Speech and communication skills are very important for children growing up. It teaches them to communicate with the world around them and make connections. So when a child comes to us needing either psychological or speech support, we would firstly assess the issue and severity, then think of treatment options based on that.
Common issues our speech pathologists see are children presenting with speech delays and disorders such as articulation and producing sounds, as well as pragmatic language difficulties, and using and understanding language and body-language to participate in exchanging information, ideas and needs. There are a number of different speech and language issues, and although a speech pathologist is able to diagnose a speech disorder in a short assessment, a thorough assessment is required to find the most suitable intervention to implement.
How do our Speech Pathologists look for speech difficulties?
Assessments can involve interviews, formal standardised tests, assessment through natural play, conversations and other techniques.
Observations from a child’s interactions and communication with, for example, their parents, peers and teachers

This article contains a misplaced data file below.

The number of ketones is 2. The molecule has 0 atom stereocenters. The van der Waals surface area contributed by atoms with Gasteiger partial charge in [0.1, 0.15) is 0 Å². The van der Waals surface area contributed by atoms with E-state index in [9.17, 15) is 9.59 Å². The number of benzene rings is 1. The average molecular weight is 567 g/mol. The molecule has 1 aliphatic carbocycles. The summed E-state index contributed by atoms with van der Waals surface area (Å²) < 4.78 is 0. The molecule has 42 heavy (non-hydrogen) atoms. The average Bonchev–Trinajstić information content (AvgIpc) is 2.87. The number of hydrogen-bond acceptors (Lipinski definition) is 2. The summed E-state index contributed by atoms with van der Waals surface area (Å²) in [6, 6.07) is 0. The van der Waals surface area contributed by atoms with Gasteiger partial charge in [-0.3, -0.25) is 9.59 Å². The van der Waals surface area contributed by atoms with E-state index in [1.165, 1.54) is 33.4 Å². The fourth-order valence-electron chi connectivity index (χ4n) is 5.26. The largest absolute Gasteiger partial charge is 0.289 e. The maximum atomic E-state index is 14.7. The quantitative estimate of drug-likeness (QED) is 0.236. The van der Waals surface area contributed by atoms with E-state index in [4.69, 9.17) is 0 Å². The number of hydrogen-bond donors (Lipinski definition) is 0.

Questionnaires or interviews, rating scales and checklists from parents, teachers or carers
Information gathering from other professionals a child interacts with, for example, their teachers, doctors and psychologists. Working together with other professionals is important for us because it helps create a full picture of what’s going on.
Together, these assessments provide information necessary to determine a speech disorder and provide a stronger understanding of a child’s strengths and weaknesses. This careful process will allow our speech pathologists to focus on the specific difficulties a child is being confronted with and implement a personalised treatment plan.
What would one of our speech and language assessments cover?
Speech delays and disorders: Articulation and producing speech sounds
Expressive and receptive language: Using and understanding language to participate in exchanging information, ideas and needs
Augmentative and alternative communication: Using pictures, communication boards and/or assistive devices to support communication
Fluency: Controlling and reducing stuttering
Feeding and swallowing: Support infants, children and adults who have difficulty eating, drinking, and participating in mealtimes
Pre-literacy and literacy skills: Reading, writing, and spelling skills
Voice: Managing loudness, pitch, and quality of voice
Cognitive-communication disorders: Organising thoughts, planning, attention, memory and problem solving
Social communication disorders: Communicating for social purposes, adapting communication according to social context, and following social communication rules
If you feel your child may have some speech, language or communication difficulties or you want to find out more about our speech pathology services - book an appointment with one of our speech pathologists, or give our team a call on (03) 9882-8874.